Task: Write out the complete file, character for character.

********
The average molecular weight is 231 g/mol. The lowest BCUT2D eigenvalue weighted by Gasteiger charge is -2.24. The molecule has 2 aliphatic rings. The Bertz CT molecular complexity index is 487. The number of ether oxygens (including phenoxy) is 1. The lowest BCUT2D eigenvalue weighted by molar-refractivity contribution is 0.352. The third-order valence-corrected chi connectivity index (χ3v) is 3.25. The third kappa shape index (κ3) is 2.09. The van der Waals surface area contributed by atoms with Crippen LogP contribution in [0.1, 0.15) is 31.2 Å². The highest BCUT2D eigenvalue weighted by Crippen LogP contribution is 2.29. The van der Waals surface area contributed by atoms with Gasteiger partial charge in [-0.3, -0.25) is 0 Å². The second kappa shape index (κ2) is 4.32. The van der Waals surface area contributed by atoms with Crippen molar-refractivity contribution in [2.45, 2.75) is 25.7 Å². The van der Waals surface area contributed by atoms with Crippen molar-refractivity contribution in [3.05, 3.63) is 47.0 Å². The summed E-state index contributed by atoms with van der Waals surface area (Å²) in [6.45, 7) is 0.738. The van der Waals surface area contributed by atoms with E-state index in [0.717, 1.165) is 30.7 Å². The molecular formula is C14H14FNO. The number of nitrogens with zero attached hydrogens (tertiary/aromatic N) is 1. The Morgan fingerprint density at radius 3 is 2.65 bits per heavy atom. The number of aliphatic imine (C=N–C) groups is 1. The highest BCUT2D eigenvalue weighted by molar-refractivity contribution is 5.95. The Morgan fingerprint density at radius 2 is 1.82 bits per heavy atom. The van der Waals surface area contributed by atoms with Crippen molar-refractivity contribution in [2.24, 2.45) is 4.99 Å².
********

The average molecular weight is 231 g/mol. The lowest BCUT2D eigenvalue weighted by Gasteiger charge is -2.24. The molecule has 2 aliphatic rings. The Bertz CT molecular complexity index is 487. The number of ether oxygens (including phenoxy) is 1. The lowest BCUT2D eigenvalue weighted by molar-refractivity contribution is 0.352. The third-order valence-corrected chi connectivity index (χ3v) is 3.25. The third kappa shape index (κ3) is 2.09. The van der Waals surface area contributed by atoms with Crippen LogP contribution in [0.1, 0.15) is 31.2 Å². The highest BCUT2D eigenvalue weighted by Crippen LogP contribution is 2.29. The van der Waals surface area contributed by atoms with Gasteiger partial charge in [-0.3, -0.25) is 0 Å². The second kappa shape index (κ2) is 4.32. The van der Waals surface area contributed by atoms with Crippen molar-refractivity contribution in [2.45, 2.75) is 25.7 Å². The van der Waals surface area contributed by atoms with Crippen molar-refractivity contribution in [3.05, 3.63) is 47.0 Å². The summed E-state index contributed by atoms with van der Waals surface area (Å²) in [6.45, 7) is 0.738. The van der Waals surface area contributed by atoms with E-state index in [0.717, 1.165) is 30.7 Å². The molecular formula is C14H14FNO. The number of nitrogens with zero attached hydrogens (tertiary/aromatic N) is 1. The Morgan fingerprint density at radius 3 is 2.65 bits per heavy atom. The number of aliphatic imine (C=N–C) groups is 1. The highest BCUT2D eigenvalue weighted by molar-refractivity contribution is 5.95. The Morgan fingerprint density at radius 2 is 1.82 bits per heavy atom. The van der Waals surface area contributed by atoms with Crippen molar-refractivity contribution in [2.24, 2.45) is 4.99 Å².